The website of this newsletter contains all the editorial material since the inception of the Maritime Advocate as a print based quarterly in 1997 under the founding aegis of John Guy, Chris Hewer and Manfred Arnold. Readers can go to the site and search the database on the home page in its entirety. If you are looking for an old case, an old controversy or you would just like to see how many times you and your firm have featured in our annals feel free to access the archive. It is like this e-zine, free to Readers and we always appreciate the support of advertisers and sponsors.

No references to Space Law could we find and not too many vis a vis the planet Mars. This one appeared in Issue 232
on November 22nd, 2005:-

Getting physical

IT seems that physics is fast disappearing from the timetable at schools in England and Wales. In the last ten years, more than thirty per cent of the physics departments in Britain have disappeared. Police are investigating.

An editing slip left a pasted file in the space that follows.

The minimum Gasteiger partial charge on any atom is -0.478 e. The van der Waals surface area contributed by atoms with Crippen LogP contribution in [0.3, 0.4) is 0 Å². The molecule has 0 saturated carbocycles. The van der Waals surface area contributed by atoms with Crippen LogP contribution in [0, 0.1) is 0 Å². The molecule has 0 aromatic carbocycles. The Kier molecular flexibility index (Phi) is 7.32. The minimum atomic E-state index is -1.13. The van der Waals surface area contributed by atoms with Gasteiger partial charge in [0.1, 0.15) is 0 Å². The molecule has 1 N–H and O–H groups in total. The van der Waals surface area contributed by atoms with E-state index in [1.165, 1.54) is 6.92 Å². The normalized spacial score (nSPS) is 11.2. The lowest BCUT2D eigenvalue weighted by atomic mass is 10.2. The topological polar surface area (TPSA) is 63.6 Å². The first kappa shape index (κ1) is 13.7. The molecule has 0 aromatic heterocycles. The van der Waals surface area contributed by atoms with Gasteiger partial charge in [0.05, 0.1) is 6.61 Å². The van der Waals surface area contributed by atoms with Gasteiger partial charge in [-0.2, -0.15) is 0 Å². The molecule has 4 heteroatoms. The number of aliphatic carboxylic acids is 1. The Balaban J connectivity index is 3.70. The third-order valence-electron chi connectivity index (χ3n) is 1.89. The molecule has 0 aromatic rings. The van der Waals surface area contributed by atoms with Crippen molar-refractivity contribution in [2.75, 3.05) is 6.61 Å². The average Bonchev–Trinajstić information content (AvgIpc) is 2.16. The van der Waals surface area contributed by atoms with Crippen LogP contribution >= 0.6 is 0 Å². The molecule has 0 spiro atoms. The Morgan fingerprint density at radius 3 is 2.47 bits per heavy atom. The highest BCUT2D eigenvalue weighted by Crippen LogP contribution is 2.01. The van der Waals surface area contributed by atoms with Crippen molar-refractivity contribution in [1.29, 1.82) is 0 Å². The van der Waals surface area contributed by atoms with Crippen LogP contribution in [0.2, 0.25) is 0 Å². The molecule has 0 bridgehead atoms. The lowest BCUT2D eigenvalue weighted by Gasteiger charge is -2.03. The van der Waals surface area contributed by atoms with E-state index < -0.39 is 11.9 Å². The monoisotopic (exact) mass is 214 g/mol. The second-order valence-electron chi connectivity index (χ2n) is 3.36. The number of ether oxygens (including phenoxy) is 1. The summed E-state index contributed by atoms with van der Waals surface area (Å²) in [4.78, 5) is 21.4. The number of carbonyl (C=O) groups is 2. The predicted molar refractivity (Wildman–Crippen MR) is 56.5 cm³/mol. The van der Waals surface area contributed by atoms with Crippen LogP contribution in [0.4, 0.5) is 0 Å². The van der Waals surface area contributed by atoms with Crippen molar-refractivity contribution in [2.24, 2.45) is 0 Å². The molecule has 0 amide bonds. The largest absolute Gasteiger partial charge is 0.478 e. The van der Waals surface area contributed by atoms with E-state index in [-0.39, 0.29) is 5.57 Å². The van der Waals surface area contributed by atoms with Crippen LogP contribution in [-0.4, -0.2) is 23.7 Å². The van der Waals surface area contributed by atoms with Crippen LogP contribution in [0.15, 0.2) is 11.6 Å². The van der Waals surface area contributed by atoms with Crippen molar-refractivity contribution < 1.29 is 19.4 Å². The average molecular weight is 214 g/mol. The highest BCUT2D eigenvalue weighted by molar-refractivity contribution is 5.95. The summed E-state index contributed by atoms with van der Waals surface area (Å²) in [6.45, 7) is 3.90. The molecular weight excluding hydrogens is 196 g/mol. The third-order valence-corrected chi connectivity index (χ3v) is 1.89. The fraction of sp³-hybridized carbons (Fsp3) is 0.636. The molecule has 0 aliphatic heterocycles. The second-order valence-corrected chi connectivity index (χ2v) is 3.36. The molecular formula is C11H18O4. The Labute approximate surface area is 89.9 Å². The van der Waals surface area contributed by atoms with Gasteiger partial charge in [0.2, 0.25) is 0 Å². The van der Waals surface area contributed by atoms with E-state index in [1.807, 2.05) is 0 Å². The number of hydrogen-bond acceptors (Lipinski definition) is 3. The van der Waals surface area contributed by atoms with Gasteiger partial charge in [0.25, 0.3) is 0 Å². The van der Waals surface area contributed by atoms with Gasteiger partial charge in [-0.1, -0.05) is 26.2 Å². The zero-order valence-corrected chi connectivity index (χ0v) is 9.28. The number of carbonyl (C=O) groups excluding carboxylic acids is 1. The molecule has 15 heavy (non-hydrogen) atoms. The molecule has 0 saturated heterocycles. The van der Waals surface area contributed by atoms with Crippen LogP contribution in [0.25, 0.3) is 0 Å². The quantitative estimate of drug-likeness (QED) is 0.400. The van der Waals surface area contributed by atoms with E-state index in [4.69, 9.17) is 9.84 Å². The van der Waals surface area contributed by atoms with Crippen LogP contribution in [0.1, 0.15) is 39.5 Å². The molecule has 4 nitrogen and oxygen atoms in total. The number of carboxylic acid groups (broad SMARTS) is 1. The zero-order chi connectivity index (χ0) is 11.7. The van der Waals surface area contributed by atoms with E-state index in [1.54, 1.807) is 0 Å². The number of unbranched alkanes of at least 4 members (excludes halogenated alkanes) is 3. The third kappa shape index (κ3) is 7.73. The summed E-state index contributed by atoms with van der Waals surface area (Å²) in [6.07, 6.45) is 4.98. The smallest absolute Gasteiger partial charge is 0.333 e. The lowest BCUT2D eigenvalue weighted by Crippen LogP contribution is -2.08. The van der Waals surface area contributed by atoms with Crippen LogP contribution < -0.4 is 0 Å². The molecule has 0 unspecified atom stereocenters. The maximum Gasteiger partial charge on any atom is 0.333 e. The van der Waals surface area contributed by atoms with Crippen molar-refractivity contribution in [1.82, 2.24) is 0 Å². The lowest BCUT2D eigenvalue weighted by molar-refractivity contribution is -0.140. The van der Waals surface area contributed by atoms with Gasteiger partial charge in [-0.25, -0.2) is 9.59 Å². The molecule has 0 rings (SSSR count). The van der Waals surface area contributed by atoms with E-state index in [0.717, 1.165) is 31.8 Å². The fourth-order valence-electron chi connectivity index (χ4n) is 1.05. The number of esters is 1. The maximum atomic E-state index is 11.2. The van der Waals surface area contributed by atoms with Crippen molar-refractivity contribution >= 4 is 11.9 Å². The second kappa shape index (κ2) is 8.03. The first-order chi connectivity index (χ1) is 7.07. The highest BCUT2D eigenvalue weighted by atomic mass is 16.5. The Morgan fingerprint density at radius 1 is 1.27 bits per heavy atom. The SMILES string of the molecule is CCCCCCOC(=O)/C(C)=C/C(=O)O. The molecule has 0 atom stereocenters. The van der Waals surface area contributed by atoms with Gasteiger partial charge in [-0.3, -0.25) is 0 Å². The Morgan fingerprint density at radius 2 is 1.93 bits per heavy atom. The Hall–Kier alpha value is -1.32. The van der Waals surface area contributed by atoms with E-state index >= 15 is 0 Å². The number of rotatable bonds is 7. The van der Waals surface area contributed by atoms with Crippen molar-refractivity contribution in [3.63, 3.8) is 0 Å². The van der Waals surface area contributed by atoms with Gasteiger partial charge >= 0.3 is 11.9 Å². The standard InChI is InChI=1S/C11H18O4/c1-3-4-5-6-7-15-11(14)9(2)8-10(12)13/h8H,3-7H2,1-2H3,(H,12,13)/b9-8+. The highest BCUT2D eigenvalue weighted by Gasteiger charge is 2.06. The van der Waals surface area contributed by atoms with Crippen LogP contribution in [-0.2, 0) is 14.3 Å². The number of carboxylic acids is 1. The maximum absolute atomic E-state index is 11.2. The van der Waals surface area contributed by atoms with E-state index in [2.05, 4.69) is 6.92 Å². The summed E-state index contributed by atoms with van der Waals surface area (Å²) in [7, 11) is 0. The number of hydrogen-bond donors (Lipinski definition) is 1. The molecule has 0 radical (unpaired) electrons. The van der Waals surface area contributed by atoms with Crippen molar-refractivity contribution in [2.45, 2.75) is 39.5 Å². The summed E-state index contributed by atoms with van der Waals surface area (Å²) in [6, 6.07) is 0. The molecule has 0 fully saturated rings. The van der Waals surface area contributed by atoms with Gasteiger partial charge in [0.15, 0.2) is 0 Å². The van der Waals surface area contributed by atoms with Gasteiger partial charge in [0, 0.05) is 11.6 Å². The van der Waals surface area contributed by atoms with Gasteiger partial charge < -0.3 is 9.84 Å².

At your editor’s school, physics was an optional subject. You took physics or a hundred lines. But the lack of physicists may explain why more and more people are coming up with such cockamamie ideas these days. For example, an alien asteroid belt orbiting a star has been detected for the first time. For example, a sea of ice has been discovered near the equator on Mars. (Ed: IS there an equator on Mars?) For example, somebody has fired a washing machine into a comet. For example, if you travelled 25 million miles to the moon and back every week for a year, you would be knackered.